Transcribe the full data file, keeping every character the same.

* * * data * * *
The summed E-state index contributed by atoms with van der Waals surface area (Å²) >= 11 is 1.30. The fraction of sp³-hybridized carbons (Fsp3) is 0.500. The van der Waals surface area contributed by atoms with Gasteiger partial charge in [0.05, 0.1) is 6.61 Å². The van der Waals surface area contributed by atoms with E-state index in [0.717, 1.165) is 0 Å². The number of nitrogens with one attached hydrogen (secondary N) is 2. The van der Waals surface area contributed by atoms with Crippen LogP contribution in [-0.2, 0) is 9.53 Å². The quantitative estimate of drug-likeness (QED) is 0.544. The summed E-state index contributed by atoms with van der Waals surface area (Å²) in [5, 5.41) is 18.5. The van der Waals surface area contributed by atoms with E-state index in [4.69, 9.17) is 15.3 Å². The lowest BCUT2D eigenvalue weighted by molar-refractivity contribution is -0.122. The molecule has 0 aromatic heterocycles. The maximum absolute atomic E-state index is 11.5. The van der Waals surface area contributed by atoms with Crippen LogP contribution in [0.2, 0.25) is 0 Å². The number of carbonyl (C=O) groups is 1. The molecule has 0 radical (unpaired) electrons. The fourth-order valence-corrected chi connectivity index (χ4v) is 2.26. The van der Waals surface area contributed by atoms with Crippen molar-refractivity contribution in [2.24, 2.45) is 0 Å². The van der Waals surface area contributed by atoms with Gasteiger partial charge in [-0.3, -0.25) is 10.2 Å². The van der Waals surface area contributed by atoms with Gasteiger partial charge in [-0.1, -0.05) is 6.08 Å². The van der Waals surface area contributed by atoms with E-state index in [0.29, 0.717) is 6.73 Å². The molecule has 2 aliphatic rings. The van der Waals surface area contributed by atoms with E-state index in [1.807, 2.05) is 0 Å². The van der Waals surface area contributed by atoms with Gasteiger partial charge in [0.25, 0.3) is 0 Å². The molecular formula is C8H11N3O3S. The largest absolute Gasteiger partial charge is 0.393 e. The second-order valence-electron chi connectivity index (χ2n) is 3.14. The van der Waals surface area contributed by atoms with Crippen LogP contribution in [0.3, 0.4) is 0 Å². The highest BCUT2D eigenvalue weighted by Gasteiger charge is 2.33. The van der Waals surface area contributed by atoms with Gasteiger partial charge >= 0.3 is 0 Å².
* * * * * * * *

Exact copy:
The summed E-state index contributed by atoms with van der Waals surface area (Å²) >= 11 is 1.30. The fraction of sp³-hybridized carbons (Fsp3) is 0.500. The van der Waals surface area contributed by atoms with Gasteiger partial charge in [0.05, 0.1) is 6.61 Å². The van der Waals surface area contributed by atoms with E-state index in [0.717, 1.165) is 0 Å². The number of nitrogens with one attached hydrogen (secondary N) is 2. The van der Waals surface area contributed by atoms with Crippen LogP contribution in [-0.2, 0) is 9.53 Å². The quantitative estimate of drug-likeness (QED) is 0.544. The summed E-state index contributed by atoms with van der Waals surface area (Å²) in [5, 5.41) is 18.5. The van der Waals surface area contributed by atoms with E-state index in [4.69, 9.17) is 15.3 Å². The lowest BCUT2D eigenvalue weighted by molar-refractivity contribution is -0.122. The molecule has 0 aromatic heterocycles. The maximum absolute atomic E-state index is 11.5. The van der Waals surface area contributed by atoms with Crippen LogP contribution in [0.2, 0.25) is 0 Å². The number of carbonyl (C=O) groups is 1. The molecule has 0 radical (unpaired) electrons. The fourth-order valence-corrected chi connectivity index (χ4v) is 2.26. The van der Waals surface area contributed by atoms with Crippen molar-refractivity contribution in [2.24, 2.45) is 0 Å². The van der Waals surface area contributed by atoms with Gasteiger partial charge in [-0.3, -0.25) is 10.2 Å². The van der Waals surface area contributed by atoms with Gasteiger partial charge in [-0.1, -0.05) is 6.08 Å². The van der Waals surface area contributed by atoms with E-state index in [0.29, 0.717) is 6.73 Å². The molecule has 2 aliphatic rings. The van der Waals surface area contributed by atoms with E-state index in [1.807, 2.05) is 0 Å². The van der Waals surface area contributed by atoms with Gasteiger partial charge in [0.25, 0.3) is 0 Å². The molecular formula is C8H11N3O3S. The largest absolute Gasteiger partial charge is 0.393 e. The second-order valence-electron chi connectivity index (χ2n) is 3.14. The van der Waals surface area contributed by atoms with Crippen LogP contribution in [0.3, 0.4) is 0 Å². The highest BCUT2D eigenvalue weighted by Gasteiger charge is 2.33. The van der Waals surface area contributed by atoms with Gasteiger partial charge >= 0.3 is 0 Å².